Protect your bank account details
To avoid becoming a victim of these cyber threats, personal confidential data needs to be well protected. The password used for bank account login should be unique from other accounts’ passwords and not shared with others. Even personal information such as your date of birth should be refrained from being divulged on the Internet as they could be the questions that the banks ask to verify your identity.
Beware of social engineering tactics
In addition, banks will never use channels such as email to request for their client’s electronic banking information. If you receive such email allegedly from the bank, you should report it to your bank instead of replying or clicking on the hyperlink in the e-mail, no matter how dire the content may sound.
Familiarise yourself with the bank’s security measures
To prevent yourself from accessing a fraudulent banking website, familiarise yourself with the bank's security measures. Banks will usually send advisories to their clients if they intend to change their security measure, such change would not be done overnight. If you find that the website’s authentication process is different from your previous experience, refrain from entering your login details. Check the website’s authenticity before proceeding further. Here are some steps that you may take:
- Confirm that the URL of the website in the address bar is the same as your bank’s
- Confirm the SSL certificate of the website is issued to your bank by a trusted certifying authority and within the validity period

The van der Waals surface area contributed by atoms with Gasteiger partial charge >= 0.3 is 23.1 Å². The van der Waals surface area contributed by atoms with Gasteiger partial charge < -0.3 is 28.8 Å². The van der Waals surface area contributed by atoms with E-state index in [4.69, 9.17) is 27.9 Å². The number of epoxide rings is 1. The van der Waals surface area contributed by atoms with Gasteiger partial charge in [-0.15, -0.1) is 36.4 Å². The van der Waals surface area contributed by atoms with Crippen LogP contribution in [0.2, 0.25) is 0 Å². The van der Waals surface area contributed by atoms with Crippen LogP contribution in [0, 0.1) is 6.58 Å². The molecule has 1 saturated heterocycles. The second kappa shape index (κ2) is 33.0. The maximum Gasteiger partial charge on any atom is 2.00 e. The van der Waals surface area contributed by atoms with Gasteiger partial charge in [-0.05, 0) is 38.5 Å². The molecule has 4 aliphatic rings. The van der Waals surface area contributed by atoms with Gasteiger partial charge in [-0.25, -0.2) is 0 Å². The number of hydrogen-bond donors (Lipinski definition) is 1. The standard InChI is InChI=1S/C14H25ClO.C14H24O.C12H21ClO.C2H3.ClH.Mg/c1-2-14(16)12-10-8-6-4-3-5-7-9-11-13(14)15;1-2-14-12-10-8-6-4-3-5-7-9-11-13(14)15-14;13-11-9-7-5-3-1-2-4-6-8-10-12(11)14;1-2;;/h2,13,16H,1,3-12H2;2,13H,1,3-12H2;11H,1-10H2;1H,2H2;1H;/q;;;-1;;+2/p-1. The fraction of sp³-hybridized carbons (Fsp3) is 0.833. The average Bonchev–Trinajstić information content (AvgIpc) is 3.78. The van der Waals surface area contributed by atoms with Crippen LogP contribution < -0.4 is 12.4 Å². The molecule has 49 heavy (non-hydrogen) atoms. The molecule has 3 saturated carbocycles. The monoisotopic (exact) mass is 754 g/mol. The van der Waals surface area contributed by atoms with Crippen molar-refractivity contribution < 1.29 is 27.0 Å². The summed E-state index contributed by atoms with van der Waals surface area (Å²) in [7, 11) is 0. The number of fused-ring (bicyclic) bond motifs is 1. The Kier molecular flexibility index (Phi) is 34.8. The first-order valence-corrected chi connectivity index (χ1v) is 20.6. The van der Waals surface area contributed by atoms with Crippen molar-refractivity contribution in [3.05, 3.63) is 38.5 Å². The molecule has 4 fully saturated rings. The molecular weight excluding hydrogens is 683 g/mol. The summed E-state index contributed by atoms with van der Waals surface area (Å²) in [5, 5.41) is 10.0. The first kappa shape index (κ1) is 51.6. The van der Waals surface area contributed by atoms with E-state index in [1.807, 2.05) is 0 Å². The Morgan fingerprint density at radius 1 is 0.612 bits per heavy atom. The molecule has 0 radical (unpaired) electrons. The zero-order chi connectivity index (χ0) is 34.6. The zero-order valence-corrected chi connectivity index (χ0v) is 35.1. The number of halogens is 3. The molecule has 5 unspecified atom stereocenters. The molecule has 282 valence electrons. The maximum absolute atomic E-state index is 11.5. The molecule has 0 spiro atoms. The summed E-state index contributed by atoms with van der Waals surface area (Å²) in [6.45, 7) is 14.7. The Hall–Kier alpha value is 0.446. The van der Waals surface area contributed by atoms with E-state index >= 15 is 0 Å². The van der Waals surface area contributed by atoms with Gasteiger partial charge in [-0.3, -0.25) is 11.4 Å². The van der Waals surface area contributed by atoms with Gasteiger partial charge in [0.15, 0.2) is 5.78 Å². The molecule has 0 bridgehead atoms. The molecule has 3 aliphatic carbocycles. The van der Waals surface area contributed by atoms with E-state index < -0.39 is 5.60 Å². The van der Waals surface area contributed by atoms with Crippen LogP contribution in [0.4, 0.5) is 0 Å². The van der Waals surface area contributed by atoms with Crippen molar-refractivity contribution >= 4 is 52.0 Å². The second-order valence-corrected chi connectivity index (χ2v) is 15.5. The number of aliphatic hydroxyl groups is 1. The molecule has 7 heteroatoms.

- Compare the website’s authentication process when accessed from another device (in case your computer has been infected by a banking Trojan)
If in doubt, check with your bank.
Practise safe surfing habits
Refrain from accessing your banking website on a public or shared computer, you never know if the information you entered are being tracked. Even if you are accessing the banking website on your own computer, always log off and clear the cache on your browser to remove the transaction records. Also refrain from surfing suspicious websites as you might unknowingly download malicious software without your knowledge.
Check your bank account transactions regularly
These days, cyber criminals are smart, while the bank may allow their clients to set financial limits for online transactions, cyber criminals may make multiple small value fund transfers to work around this restriction. As a precautionary measure, check your bank account transactions regularly.
Online banking has brought about ease and convenience for us. However, you should always be cautious and beware of the perils in the Internet.
Bank online safely on your smartphone - https://www.csa.gov.sg/gosafeonline/go-safe-for-me/homeinternetusers/bank-online-safely-on-your-smartphone
2FA – The use of OTP Token - https://www.csa.gov.sg/gosafeonline/go-safe-for-me/homeinternetusers/2fa-the-use-of-otp-token
Malware targeting mobile banking - https://www.csa.gov.sg/singcert/news/advisories-alerts/malware-targeting-mobile-banking